It’s all a set-up for a big reveal that comes exactly sixty-three minutes into the film. Now here’s the thing: A good twist will make you gasp and rethink everything that came before. For example, The Sixth Sense, probably the greatest twist of all time, works because M. Night Shyamalan has made sure all the pieces fit into the ending puzzle. Steven Knight does not do that. Watching this a second time did no favors to this twist. In fact, it raises more questions than answers (the most important being, “wait then what was the point of that scene/character?”) It’s a film that takes itself so seriously and plays it so straight-faced yet has such an absurd third act. I don’t blame the studio for changing the release date because, well, how would you sell this thing? Look, I have fun with the movie. I like the movie in my own way. But I can’t take it seriously. Could this ideahave worked? Maybe if the film had more time to develop it and less time to treat it as a “gotcha” twist.

But it’s not all just the twist. No sir. Adding to the bizarre choices in this film is Jason Clarke as bad husband Frank. I really like Jason Clarke as an actor and I’m not saying there aren’t guys out there like this…but man, come on. What a cartoon. They don’t just want you to hate this guy. They want you to think he is the antichrist. I was simply in awe of this character. When thinking about how to describe this villain, the words “well-rounded” and “subtle” shouldn’t ever come up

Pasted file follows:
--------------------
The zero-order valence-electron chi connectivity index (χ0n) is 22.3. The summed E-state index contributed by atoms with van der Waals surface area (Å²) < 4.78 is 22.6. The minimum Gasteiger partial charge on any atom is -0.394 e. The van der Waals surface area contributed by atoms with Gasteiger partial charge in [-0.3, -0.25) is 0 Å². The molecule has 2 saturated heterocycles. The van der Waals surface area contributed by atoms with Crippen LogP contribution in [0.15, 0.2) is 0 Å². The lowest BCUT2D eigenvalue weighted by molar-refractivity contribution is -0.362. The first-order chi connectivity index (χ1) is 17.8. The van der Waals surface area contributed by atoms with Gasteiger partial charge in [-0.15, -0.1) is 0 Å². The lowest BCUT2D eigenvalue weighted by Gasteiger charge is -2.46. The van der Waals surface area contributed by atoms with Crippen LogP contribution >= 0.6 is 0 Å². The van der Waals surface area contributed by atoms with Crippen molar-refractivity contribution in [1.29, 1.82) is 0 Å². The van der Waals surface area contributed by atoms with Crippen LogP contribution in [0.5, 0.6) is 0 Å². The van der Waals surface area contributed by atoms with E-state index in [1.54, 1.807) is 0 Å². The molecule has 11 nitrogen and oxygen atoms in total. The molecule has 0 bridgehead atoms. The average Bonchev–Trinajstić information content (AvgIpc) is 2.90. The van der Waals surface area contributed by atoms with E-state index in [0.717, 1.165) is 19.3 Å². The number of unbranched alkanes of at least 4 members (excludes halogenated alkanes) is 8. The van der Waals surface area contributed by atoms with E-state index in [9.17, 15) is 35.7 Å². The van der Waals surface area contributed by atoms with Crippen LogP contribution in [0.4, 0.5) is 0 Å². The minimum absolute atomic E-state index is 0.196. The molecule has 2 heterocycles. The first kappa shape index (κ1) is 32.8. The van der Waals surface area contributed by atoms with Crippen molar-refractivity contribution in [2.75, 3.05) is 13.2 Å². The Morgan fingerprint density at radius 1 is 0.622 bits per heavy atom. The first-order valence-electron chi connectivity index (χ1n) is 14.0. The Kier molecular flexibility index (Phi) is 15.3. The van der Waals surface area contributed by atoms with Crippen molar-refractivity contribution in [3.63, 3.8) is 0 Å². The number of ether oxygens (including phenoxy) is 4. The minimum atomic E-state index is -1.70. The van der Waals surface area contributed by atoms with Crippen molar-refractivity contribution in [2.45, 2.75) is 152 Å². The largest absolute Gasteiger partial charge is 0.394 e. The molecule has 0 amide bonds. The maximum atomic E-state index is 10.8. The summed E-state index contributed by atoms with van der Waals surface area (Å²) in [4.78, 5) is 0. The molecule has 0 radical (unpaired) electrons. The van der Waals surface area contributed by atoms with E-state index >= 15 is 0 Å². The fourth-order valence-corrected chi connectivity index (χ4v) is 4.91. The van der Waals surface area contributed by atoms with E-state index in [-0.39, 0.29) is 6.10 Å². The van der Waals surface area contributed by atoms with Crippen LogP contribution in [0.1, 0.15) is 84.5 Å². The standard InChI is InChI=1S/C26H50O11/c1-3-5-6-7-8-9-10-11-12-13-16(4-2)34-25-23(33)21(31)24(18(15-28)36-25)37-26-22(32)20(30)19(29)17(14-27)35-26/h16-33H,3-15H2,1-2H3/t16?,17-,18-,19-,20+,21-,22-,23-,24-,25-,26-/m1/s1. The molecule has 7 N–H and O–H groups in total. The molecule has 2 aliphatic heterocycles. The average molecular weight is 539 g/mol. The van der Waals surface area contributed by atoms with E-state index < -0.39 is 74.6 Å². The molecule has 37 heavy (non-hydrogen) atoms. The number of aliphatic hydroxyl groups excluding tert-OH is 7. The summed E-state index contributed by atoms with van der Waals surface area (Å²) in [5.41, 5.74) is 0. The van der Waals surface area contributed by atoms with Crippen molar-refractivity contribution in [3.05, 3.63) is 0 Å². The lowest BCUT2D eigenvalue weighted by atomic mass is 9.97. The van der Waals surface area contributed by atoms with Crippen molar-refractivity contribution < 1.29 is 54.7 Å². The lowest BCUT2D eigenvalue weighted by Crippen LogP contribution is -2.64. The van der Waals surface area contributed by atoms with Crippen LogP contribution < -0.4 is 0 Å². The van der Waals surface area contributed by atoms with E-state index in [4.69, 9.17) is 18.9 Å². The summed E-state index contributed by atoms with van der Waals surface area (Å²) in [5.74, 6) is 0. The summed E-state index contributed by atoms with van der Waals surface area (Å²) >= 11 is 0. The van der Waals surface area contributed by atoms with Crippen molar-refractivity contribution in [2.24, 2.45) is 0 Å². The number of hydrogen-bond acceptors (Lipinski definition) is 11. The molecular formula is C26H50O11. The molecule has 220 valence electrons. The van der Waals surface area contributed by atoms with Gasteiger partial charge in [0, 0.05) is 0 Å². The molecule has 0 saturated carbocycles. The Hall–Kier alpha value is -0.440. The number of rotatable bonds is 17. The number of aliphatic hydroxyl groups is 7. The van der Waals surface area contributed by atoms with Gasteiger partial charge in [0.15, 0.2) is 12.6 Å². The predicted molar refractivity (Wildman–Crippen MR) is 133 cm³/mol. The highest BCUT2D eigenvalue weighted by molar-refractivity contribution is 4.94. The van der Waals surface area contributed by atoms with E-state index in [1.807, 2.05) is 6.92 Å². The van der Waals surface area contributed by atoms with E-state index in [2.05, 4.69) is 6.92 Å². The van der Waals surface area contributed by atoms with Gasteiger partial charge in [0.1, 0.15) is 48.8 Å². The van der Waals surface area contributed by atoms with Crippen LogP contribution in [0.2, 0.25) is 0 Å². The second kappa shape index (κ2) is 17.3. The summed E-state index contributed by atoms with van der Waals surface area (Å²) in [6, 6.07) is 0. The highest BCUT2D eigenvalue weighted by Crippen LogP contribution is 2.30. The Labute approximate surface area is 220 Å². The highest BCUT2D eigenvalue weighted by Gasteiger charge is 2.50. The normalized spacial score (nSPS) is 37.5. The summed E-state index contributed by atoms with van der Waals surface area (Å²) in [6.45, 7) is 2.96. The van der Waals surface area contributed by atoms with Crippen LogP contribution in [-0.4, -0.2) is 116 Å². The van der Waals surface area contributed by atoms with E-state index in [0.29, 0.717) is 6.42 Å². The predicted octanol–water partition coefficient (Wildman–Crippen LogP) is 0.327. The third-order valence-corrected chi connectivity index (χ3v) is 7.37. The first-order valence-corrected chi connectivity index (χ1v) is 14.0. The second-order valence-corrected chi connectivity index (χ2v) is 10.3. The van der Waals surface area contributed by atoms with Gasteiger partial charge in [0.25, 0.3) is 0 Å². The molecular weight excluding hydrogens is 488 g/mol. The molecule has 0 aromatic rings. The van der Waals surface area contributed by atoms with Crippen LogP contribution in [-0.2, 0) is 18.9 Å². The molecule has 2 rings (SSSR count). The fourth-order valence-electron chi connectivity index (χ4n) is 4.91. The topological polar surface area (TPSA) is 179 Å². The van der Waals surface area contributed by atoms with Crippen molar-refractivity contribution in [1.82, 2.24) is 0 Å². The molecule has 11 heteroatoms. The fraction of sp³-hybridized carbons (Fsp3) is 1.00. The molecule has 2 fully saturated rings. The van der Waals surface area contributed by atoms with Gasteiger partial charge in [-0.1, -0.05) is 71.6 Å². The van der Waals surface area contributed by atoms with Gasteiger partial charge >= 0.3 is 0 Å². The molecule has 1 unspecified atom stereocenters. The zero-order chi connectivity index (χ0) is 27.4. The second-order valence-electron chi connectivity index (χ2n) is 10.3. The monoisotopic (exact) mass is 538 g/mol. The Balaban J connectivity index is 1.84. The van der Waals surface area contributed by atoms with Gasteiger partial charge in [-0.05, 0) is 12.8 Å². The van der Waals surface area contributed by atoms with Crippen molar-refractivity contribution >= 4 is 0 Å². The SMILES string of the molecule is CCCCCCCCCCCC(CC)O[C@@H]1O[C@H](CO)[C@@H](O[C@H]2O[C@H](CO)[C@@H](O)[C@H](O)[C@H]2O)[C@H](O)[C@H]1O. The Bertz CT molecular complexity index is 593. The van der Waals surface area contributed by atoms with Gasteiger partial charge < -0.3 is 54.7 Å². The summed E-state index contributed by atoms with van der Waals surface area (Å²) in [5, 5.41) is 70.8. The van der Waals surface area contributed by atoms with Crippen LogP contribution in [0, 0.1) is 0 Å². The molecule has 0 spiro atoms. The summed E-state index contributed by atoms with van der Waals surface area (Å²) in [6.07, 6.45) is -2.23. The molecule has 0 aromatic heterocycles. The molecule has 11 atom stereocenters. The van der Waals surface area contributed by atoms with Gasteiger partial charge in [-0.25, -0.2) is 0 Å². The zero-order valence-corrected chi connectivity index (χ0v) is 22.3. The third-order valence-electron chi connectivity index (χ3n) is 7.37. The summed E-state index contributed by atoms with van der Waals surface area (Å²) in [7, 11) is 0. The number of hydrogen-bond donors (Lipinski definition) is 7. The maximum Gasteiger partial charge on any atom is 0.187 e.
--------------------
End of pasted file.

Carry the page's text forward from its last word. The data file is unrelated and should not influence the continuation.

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But you know what? Through all that, I am not disappointed I saw this.On this second viewing, I totally went with how ridiculous this filmgets. I don’t think I can un-ironically recommend this film. Take out the twist and it’s just a ho-hum film noir. But, with this twist, it becomes something else. Not “good” in the traditional sense but something almost admirable. Like I said, some people say there’s no originality in Hollywood anymore. Well Steven Knight has certainly come up with something original. The twist here is interesting but so illogical with what they’ve set up, I almost respect the film for going that far. This is one of those good bad movies that I smile about whenever someone brings it up. Vanity Fair critic Hilary Busis summed it up perfectly:

 

“I want to live in a world where we get a movie as bonkers as Serenity every month, or at least every year—though I also know that films like this are special because they’re rare, the result of a precise, ludicrous alchemy that can only be achieved by accident.”

 

I am genuinely curious as to what Steven Knight will do next. Good or bad, his next project is definitely on my radar.

By Jeff Olson

Lifelong Chicagoan and film school graduate. Been passionate about film since I was a wee kid so writing about it feels like home.